The Military Historical Society of Massachusetts: A Nineteenth Century Perspective

The Military Historical Society of Massachusetts held its first meeting at Boston's historic Union Club on February 7, 1876. The Society's founder, John Codman Ropes, was a Napoleonic scholar, historian, and prominent Boston lawyer. Unable to enlist in the Civil War, Ropes strove to understand the struggle for which his brother gave his life at the Battle of Gettysburg. Ropes and the other founding members wished the object of the Society to be "the investigation of questions in military history and specifically the Civil War ..." The exhibition begins with Volume I of The Proceedings of the Society - an imposing black-bound volume, recording in careful handwritten script the actions of the Society's meetings. Following the ledger is John Codman Ropes' "Deed of Sale," transferring his personal library, historical documents and collection of artifacts to the Society. The Society would take possession of this material following the completion of the construction of the Armory of the First Corps of Cadets on Columbus Avenue. The Armory remained the home of the Society until 1965, when the collection came to Boston University. Shown next is a first-draft page by an unknown author on "The Regular Infantry at Gettysburg" to be read before the Society. Also shown is post-war correspondence between General William Tecumseh Sherman and Brigadier General William F. "Baldy" Smith dated 1886.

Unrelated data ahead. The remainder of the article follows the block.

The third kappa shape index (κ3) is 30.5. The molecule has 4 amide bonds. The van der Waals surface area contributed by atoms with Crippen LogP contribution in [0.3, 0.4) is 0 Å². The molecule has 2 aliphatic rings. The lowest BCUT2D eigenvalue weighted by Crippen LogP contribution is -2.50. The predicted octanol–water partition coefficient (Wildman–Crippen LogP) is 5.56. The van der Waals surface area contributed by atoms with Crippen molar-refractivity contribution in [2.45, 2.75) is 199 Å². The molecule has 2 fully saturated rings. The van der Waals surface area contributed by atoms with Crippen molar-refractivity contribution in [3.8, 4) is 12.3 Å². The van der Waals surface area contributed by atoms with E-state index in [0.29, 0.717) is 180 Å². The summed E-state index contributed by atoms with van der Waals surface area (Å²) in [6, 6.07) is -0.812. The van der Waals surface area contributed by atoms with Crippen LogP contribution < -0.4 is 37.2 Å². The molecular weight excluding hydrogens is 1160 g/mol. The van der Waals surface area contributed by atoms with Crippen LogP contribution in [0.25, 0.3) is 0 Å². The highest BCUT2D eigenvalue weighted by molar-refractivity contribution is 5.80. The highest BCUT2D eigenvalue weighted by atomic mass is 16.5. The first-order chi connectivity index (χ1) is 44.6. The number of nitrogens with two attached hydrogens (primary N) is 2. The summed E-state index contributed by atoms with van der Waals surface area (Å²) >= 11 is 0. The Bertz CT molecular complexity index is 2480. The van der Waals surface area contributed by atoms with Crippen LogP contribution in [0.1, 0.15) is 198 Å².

Ropes' Napoleonic interests are revealed in letters from the Director General of Military Conscription dated December 14, 1813 and a letter from the Commander of the Legion d'Honneur dated August 20, 1813; an example of "the last and only seal" used by Emperor Napoleon Bonaparte during his exile on the island of St. Helena; a swatch of fabric from his deathbed curtains; and two hand-colored satirical etchings of the Emperor - enduring nightmares in one, and rallying his rat-supporters on his exile island of St. Helena in the other.

The exhibition concludes with more Civil War-related material: a map of Union and Confederate positions during the Second Battle of Bull Run, highlighting the movement of Major General Fitz John Porter's troops, shown with a photograph of Porter. Also shown is correspondence from Porter to Ropes dated 1881. There is a map of the Battle of Gettysburg sketched by Ropes along with his book, The Army Under Pope, from 1881. The exhibition concludes with a letter and hand-drawn map from Joseph Gills Eaton to John Codman Ropes regarding a battle in Santiago Bay during the Spanish-American War with Eaton as Commander of the USS Resolute.

A portrait of John Codman Ropes by Boston painter Frederic P. Vinton from 1894 hangs in the Gotlieb Gallery.

This exhibition is now closed.

MHS